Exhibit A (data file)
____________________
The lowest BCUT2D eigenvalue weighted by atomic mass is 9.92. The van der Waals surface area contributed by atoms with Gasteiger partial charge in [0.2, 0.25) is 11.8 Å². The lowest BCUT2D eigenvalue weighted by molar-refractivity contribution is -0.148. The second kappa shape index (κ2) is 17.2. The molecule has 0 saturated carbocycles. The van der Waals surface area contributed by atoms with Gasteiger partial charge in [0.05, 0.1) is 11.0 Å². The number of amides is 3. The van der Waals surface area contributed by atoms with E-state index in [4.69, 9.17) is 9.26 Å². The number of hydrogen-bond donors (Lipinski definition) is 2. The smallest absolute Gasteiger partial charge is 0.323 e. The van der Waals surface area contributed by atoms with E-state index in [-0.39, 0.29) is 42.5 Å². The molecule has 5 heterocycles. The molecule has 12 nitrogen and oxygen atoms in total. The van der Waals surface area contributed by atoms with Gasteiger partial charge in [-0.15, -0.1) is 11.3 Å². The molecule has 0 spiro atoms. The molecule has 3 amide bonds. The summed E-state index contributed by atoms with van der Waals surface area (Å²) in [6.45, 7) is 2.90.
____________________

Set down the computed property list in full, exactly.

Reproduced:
The lowest BCUT2D eigenvalue weighted by atomic mass is 9.92. The van der Waals surface area contributed by atoms with Gasteiger partial charge in [0.2, 0.25) is 11.8 Å². The lowest BCUT2D eigenvalue weighted by molar-refractivity contribution is -0.148. The second kappa shape index (κ2) is 17.2. The molecule has 0 saturated carbocycles. The van der Waals surface area contributed by atoms with Gasteiger partial charge in [0.05, 0.1) is 11.0 Å². The number of amides is 3. The van der Waals surface area contributed by atoms with E-state index in [4.69, 9.17) is 9.26 Å². The number of hydrogen-bond donors (Lipinski definition) is 2. The smallest absolute Gasteiger partial charge is 0.323 e. The van der Waals surface area contributed by atoms with E-state index in [-0.39, 0.29) is 42.5 Å². The molecule has 5 heterocycles. The molecule has 12 nitrogen and oxygen atoms in total. The van der Waals surface area contributed by atoms with Gasteiger partial charge in [-0.15, -0.1) is 11.3 Å². The molecule has 0 spiro atoms. The molecule has 3 amide bonds. The summed E-state index contributed by atoms with van der Waals surface area (Å²) in [6.45, 7) is 2.90.